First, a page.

Mortgage Insurance Options For Conventional Loans
Consider the differences between the different private mortgage insurance (PMI) structures themselves. Monthly PMI, single premium financed, and lender paid all have their place. There are substantial benefits to each of these options depending on your overall financial needs.
- Lender Paid PMI (LPMI)
This product is now the industry leader. In exchange for a slightly higher interest rate, the client avoids paying PMI insurance for the duration of the loan. Even though the higher rate remains for the extent of the loan term, this mortgage insurance option may provide the borrower with the lowest monthly payment (typically LTV’s of 97% or less).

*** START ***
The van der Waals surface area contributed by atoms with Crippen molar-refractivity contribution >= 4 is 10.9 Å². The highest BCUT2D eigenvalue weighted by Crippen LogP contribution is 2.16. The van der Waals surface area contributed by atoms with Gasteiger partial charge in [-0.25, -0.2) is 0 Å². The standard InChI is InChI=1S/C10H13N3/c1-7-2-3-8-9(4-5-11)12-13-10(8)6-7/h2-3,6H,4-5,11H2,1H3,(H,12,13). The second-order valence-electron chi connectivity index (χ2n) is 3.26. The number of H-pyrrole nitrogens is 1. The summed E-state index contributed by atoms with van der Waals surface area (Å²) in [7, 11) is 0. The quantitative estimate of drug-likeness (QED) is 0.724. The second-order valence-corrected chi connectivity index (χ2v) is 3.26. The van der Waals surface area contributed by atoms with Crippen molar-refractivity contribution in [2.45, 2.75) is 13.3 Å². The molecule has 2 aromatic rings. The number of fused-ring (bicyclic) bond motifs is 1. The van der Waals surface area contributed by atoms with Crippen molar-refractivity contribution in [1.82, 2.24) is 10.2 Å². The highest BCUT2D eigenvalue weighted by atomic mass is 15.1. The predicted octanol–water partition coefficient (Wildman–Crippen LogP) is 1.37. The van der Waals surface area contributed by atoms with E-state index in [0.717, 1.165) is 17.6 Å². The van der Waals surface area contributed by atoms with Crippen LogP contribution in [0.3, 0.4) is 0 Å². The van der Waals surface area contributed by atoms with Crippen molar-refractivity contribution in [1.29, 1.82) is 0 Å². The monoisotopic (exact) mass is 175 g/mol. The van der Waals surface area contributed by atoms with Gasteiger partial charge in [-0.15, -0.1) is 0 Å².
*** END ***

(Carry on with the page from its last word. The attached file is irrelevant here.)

- Monthly PMI (BPMI)
Probably the most common PMI policy issued. Can often be the most expensive. Probably the worst deal for the client and is only really beneficial if the loan is going to be short-term in nature, or the borrower will have an accelerated equity position sooner rather than later. While other plans do exist (such as annual) these are the three that are the most common and the pitfalls/benefits associated with them.
- Single Premium Financed PMI (Temporarily discontinued by Fannie Mae and Freddie Mac)
Perhaps the best kept secret in the industry. Why? Because many lenders don’t understand how it works. Single Premium PMI allows you to finance the MI premium as a lump sum into the loan amount. This eliminates the need for monthly PMI and can give the borrower a substantially lower monthly payment. Yes, this is an acceptable form of mortgage insurance with Fannie and Freddie (works similar to the upfront mortgage insurance premium (UFMIP) for an FHA loan). The loan-to-value ratio (LTV) is calculated prior to adding the cost of the mortgage insurance premium to the loan (resembling UFMIP on FHA).